That doesn't mean, however, that policymakers are entirely blameless in this situation. Arkansas has fallen short on outreach efforts around changes to Medicaid programs in general — something that was at least partly an affirmative decision
by legislators opposed to Obamacare..
ARKids, the state's program providing health and dental coverage to children from low- to middle-income families, doesn't have anything to do with Obamacare directly. But it is one piece of the unwieldy apparatus that is the American health care safety net (the bulk of its funding comes from the federal Children's Health Insurance Program
), and because the Affordable Care Act affected all parts of the health care system, programs like ARKids will inevitably undergo changes as well. As Advocates wrote in another recent blog post,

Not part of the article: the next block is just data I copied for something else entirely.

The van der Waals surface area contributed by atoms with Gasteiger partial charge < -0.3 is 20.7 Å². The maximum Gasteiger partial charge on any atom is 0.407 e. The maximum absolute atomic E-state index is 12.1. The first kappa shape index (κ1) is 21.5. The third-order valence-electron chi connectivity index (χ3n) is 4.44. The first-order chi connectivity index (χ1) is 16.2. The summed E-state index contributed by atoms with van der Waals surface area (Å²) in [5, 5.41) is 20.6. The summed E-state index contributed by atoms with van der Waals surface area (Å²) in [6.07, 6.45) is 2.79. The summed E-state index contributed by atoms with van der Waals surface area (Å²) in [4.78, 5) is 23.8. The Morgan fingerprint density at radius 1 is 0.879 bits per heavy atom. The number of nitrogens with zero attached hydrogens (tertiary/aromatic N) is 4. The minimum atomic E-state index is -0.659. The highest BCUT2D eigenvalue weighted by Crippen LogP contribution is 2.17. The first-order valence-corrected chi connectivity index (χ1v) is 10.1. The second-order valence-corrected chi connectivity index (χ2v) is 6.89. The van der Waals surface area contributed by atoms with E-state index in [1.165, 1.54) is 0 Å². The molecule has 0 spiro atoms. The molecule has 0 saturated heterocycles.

that means proactive outreach is more important than ever, so that Arkansans are informed about changes such as the new eligibility determination process.
Here's a DHS flyer AACF is distributing to urge families to renew.
The nonprofit also spotlighted a separate coverage gap issue within ARKids:
Problems with newborn applications have also created coverage gaps for kids. Again, challenges with the eligibility and enrollment system created barriers. These barriers prevented babies from being quickly enrolled in coverage, even when the mother was already enrolled in Medicaid. The system problem has been corrected, but there is still a backlog of over 4,000 applications that have not yet been approved. Recently, DHS reported they have trained additional workers in order to clear the backlog in the next 60 days.